Mac Mini (2014) review

An upgrade that poses more questions than answers

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After two long years in the wilderness, seemingly forgotten by Apple amid 5K technologies and the like, budget Mac fans have finally been treated to a new mini marvel. Or have they actually been treated? Well, that is most definitely up for debate. You see, Apple is selling the basic-specced Mac mini for just £399/$499, which by our inflation calculations and currency conversions, means this is officially the cheapest Mac ever. So, this is great news for those on a shoestring budget, or someone new to Macs. That’s pretty admirable stuff from Apple.

Except there’s a catch. The new line of Mac minis are not user-upgradable. Adding extra RAM in the past has been a simple case of twisting open the bottom of the Mac mini and clipping a new RAM card into place. Those days are over, however, with memory soldered firmly onto the board. So if you’re in need of extra memory, and that is going to be everyone bar the basic OS X user, you’ll need to pay for it up front. An extra 4GB of memory will cost you £80/$100, which is actually pretty respectable when comparing it to third-party suppliers. Want even more of a boost? Well, a 16GB total adds a hefty £240/$200 to the Mac mini purchase price, much higher than buying it elsewhere. And this is a bit of a problem for us. When you include the price of a half-decent display and a keyboard and mouse combination – all of which do not come included – you’re veering dangerously close to the amount of cash you’d spend on an entry- level MacBook Air or iMac. So there’s a lot to ponder; namely whom is this Mac targeted at?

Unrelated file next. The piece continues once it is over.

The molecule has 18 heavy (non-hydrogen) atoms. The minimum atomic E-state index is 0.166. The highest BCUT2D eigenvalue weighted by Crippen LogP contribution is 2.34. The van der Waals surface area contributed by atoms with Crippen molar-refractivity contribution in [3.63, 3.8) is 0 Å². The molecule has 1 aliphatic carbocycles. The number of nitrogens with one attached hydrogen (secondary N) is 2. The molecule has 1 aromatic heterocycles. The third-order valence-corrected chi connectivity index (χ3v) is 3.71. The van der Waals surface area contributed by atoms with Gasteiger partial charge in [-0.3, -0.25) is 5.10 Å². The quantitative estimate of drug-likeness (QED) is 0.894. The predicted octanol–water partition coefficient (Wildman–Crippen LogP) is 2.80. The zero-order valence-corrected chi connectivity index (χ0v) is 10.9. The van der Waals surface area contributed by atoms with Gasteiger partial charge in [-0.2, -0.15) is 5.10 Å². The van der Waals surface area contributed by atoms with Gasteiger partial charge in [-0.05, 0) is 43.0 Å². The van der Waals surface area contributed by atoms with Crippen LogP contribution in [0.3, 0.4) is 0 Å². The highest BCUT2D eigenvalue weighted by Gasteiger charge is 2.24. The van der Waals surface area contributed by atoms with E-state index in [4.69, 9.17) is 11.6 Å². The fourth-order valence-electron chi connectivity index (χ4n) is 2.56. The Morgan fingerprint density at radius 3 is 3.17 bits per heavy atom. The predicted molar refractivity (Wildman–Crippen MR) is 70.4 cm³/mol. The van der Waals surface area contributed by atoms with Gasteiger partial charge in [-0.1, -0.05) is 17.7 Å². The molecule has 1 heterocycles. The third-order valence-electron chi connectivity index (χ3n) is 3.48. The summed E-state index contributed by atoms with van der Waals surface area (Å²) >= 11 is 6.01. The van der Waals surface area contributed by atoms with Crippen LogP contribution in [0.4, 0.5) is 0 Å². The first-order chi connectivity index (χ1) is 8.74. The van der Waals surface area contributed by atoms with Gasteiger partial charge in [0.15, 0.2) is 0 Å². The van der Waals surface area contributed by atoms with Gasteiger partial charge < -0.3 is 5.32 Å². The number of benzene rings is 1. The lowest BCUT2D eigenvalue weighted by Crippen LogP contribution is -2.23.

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Our 1.4GHz test model performed admirably with everyday tasks. Web browsing, email use, general iLife and iWork tasks gave us no headaches. Don’t forget, those apps all come for free with any new Mac. OS X 10.10, as known to anyone who has upgraded from an older Mac, is a bit of a memory hogger, but the Mac mini shows no ill effects. Better specced versions will obviously have no trouble either. Wireless and graphics performance is much improved, but lower- grade processors can’t run modern games and desired frame rates. The entry-level model doesn’t have SSD storage either, running with an out-of-fashion hard disk. In our benchmark tests (see table on right), single-core results showed big gains from the equivalent 2012 model, but multi- core scores were surprisingly lower. This shouldn’t concern basic users, but anyone hell-bent on doing anything remotely power-thirsty is going to be disappointed. This lower-spec model mirrors what Apple did with the new base-level iMac earlier in 2014. £100/$150 was knocked off the price, but the specifications took a serious knock too, highlighted by its seriously disappointing Geekbench tests.

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Maybe we’re being a little harsh. Is being able to upgrade components all that important? After all, the Mac mini 2014 edition is still a pocket gem of a Mac. Its design remains an engineering piece of art, unparalleled by any Windows alternative in the same price range. Made from a single block of carved aluminium, it’s unmistakably Apple. And let’s not forget, this is a tiny, discreet Mac (just 19.7cm square, weighing under 1.5kg) that wouldn’t look out of place on any desktop. You won’t notice it’s there given how quiet it is. Companies looking to kit staff out will still order in their droves and anyone looking for a media centre will lap it up.

We’re certainly not going to dismiss the Mac mini or paint it a bleak future. It all boils down to what you need from a Mac. If you’re a basic user desperate for an affordable way to experience the joys of Macintosh, this remains your best bet. Want anything more and you’ll need to look elsewhere.